IRISH language speakers are being treated with “total disrespect” over Stormont’s failure to introduce an Irish language Act.
That is according to the Irish language body Conradh na Gaeilge (CnaG).
Dr Pádraig Ó Tiarnaigh, from CnaG, told the Oireachtas Joint Committee on the Implementation of the Good Friday Agreement a delay in language legislation was “hugely frustrating”.
Politicians called for the legislation to be implemented immediately.
Draft provisions for new Irish language laws were included in the New Decade, New Approach (NDNA) agreement in January 2020.
That was alongside a new Office of Identity and Cultural Expression, and a commissioner for the “Ulster Scots and Ulster British tradition” in the North of Ireland.
The Irish language bill would also lead to the appointment of an Irish language commissioner to ensure public bodies met standards for service in Irish.
However, what the commissioner proposes must be approved by the first and deputy first minister before becoming practice.
That had led some Irish speakers to warn they could face “a battle a day” to get services in the language.
But Dr Ó Tiarnaigh told the joint committee – which includes TDs and Senators from the Republic of Ireland and MPs and MLAs from Northern Ireland – that while the legislation was “far from perfect” it would make a difference.
He said it was important that the laws promised in NDNA were implemented before the next assembly election due in May 2022.
“We’re very wary not to let this run into another election, we’re very wary not to let the Irish language be used or misused as an election issue,” Dr Ó Tiarnaigh said.
“It’s not the best legislation by any means but we have to get what’s promised in the bank now and start rolling that out and see how it impacts communities on the ground.
“We are hugely frustrated that we haven’t had the opportunity to see the legislation or the strategy promised come into effect yet.”
Dr Ó Tiarnaigh said he understood that the coronavirus pandemic had led to delays at Stormont and that also meant there would be no Irish language demonstrations in the near future.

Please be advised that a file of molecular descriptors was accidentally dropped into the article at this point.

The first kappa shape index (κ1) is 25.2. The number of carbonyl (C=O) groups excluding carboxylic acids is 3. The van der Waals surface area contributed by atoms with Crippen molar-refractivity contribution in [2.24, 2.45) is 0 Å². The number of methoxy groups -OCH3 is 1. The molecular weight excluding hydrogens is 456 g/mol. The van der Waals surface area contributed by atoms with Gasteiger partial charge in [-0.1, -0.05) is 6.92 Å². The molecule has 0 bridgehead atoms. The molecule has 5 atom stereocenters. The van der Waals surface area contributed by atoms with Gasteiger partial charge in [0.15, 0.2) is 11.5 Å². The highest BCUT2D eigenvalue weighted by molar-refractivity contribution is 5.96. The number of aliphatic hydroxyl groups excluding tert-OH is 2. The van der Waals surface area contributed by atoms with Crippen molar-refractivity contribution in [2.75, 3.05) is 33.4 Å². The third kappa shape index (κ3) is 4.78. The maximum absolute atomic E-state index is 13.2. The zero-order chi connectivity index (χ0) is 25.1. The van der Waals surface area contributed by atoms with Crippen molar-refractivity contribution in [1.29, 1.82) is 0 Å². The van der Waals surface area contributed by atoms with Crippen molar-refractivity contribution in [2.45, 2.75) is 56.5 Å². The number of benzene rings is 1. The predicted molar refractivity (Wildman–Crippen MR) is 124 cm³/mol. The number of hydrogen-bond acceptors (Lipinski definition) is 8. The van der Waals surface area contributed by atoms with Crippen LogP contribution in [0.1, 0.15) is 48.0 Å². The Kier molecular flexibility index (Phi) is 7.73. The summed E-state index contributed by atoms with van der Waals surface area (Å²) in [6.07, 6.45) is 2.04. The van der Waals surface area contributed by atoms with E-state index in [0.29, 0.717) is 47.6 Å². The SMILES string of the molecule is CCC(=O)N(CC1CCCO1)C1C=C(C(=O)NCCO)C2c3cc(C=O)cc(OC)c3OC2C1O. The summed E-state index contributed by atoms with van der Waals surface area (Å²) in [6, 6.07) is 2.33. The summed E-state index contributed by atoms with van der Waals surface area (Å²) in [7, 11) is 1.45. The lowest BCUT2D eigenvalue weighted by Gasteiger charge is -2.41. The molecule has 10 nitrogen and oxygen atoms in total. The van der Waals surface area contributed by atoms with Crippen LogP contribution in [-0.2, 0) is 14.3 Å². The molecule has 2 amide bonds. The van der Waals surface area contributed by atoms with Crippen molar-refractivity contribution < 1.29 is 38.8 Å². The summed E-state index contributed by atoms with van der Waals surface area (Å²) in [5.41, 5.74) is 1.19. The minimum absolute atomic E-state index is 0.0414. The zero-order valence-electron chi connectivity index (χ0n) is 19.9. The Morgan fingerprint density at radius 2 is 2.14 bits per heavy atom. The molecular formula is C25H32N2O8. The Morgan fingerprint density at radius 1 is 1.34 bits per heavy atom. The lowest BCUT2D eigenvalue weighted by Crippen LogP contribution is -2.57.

“That said, normal legislative procedures are up and running, Stormont is up and running, the assembly is up and running, the executive is up and running,” he said.
“We are hamstrung a bit with Covid. It would be irresponsible of us to take 10,000 people with us to the streets of Belfast for an Irish language march.”
He told the committee than CnaG were seeking meetings with Northern Ireland Office ministers and the Irish Minister for Foreign Affairs Simon Coveney TD.
“You’re getting treated with total disrespect in terms of how Welsh speakers are treated and how Scots speakers are treated,” he said.
“The main bulwark of our work going forward is getting the legislation on the books.
“There would be a huge crisis of confidence if this current mandate finished and those cornerstone issues weren’t implemented.”
Dr Niall Comer from CnaG also told the committee that Irish language legislation “is something that we can’t delay anymore”.
The Sinn Féin MP John Finucane agreed, saying that the importance of introducing legislation “extends beyond the Irish language”.
“This is an issue that goes to the heart of previous agreements,” he said.
Sinn Féin Senator Niall Ó Donnghaile said there was a “real urgency” for laws to be brought into effect.
The Alliance MP Stephen Farry praised the language activist Linda Ervine for raising the profile of Irish in “non-traditional” communities.
He also said his party would honour the language commitments in NDNA.
“No legislation has gone to the Northern Ireland Executive as far as I’m aware at this stage,” he said.
“So in practice there’s less than a year to take this legislation forward.
“I am very fearful that especially with an election coming up and also with the very febrile nature of politics in Northern Ireland that attempts will be made to unpick what was agreed.”
“The best way to get this on to the statute books is to play this with a very straight bat.”
All of the politicians on the joint committee – including those from Fine Gael, Fianna Fáil, Labour and independents – supported CnaG’s calls for the Irish government, the British government and the NI Executive to implement the language legislation agreed in NDNA.
They supported a motion calling for them write to Mr Coveney and the British Secretary of State Brandon Lewis, as well as the executive “to request that they ensure that the Irish language legislation and the Irish Language Strategy mentioned in the ‘New Decade New Approach’ Agreement are implemented without further delay”.Tags: